Ah, the world according to Topeka. If you can’t adhere to the published budget, you simply come back seven months into the current fiscal year to House Appropriations Committee and request a supplemental budget.
A 2012 Budget was put forth by Gov. Sam Brownback and approved by the Kansas Legislature last year.
Now, a supplemental budget of $60 million has been requested. Most of the increase in spending is due to the usual suspects: An increase in the free and reduced and school lunch count and more caseloads in Medicaid.
This tradition of increasing the budget, seven months into the budget cycle, didn’t just begin this year. The 2011 legislature’s adopted budget was $5.627 billion. There were shortfalls, and the 2011 budget (last year’s) was increased by $48 million to $5.675 billion, most of the funding requests were due to increase in Medicaid caseloads.
Republican leadership’s mantra last year was we (Republican legislators) must vote for the governor’s budget (over a 7 percent increase) and the state budget director, Steve Anderson, assured many legislators (myself included) that as soon as we see your tail lights leaving Topeka, you will not believe the cuts this administration will make to the 2012 budget.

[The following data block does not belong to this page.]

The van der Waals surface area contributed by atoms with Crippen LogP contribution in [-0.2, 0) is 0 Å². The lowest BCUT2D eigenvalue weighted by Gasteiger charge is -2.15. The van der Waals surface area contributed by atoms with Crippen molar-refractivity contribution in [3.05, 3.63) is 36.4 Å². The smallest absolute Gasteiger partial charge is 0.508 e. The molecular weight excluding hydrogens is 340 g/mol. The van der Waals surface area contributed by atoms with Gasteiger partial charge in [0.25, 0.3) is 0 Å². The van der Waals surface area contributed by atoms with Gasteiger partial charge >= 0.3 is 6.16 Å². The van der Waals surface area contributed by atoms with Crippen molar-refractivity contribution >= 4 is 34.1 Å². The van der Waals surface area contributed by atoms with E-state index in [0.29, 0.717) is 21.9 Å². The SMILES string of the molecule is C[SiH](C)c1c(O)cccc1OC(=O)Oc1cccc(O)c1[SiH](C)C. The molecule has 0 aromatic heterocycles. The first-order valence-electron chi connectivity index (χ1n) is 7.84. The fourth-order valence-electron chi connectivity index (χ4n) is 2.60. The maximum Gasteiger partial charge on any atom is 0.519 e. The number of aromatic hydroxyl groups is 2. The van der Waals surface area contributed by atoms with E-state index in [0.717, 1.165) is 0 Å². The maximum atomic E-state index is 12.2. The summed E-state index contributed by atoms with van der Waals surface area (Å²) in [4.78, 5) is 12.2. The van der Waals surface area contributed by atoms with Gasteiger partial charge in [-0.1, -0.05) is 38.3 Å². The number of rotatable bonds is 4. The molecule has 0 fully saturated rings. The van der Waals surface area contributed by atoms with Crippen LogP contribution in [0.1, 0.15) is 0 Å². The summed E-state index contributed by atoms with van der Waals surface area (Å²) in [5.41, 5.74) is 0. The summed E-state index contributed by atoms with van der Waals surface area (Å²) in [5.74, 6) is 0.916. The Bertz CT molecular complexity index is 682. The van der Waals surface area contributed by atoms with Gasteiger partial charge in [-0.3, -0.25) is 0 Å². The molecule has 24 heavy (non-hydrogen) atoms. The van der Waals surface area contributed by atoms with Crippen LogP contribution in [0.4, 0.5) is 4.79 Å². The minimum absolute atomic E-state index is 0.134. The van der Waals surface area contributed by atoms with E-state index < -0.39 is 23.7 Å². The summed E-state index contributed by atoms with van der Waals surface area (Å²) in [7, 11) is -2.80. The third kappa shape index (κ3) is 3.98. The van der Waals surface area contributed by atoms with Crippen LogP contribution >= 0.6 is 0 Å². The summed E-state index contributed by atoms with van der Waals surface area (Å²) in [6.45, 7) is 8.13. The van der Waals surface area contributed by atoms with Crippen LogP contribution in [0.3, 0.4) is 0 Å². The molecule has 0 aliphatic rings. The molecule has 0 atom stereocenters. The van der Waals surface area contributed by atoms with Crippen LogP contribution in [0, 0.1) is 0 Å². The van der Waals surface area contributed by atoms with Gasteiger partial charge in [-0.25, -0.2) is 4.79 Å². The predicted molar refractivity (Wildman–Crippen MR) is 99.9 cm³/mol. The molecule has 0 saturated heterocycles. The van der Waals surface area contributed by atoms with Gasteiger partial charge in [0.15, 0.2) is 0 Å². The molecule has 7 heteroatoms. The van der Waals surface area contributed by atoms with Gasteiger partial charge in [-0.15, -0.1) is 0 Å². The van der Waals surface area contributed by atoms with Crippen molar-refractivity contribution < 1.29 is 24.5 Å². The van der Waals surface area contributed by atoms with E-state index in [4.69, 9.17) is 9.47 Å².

Well, I did not vote for the 2012 budget with the 7 percent plus increase (I was one vote in eight that voted to freeze spending at the 2011 levels), and I can’t seem to find those cuts Budget Director Steve Anderson was advertising during the 2011 session.
Instead of cuts, the legislature faces a request from the Brownback Administration for an additional $60 million to finish the 2012 budget.
Am I missing something here? With the supplemental request, our 2012 budget will be an 8 percent increase over the 2011 budget. Naturally, when the suggestion is made to cut the spending in another category or my suggestion to make across the board cuts of 1 percent (that’s right just one penny for every dollar budgeted), hue and cries reverberate throughout the Capitol of, “We can’t do that!”
What are we being told, instead? Just get out there good Kansas taxpayers, make more money and send those additional tax dollars to Topeka.
We need more of your hard earned income because we just can’t cut our habitual tax-and-spend habits.
Charlotte O’Hara represents the 27th District, which includes part of USD 230, in the Kansas House or Representatives.
Politicians in Topeka have trouble adhering to published budgets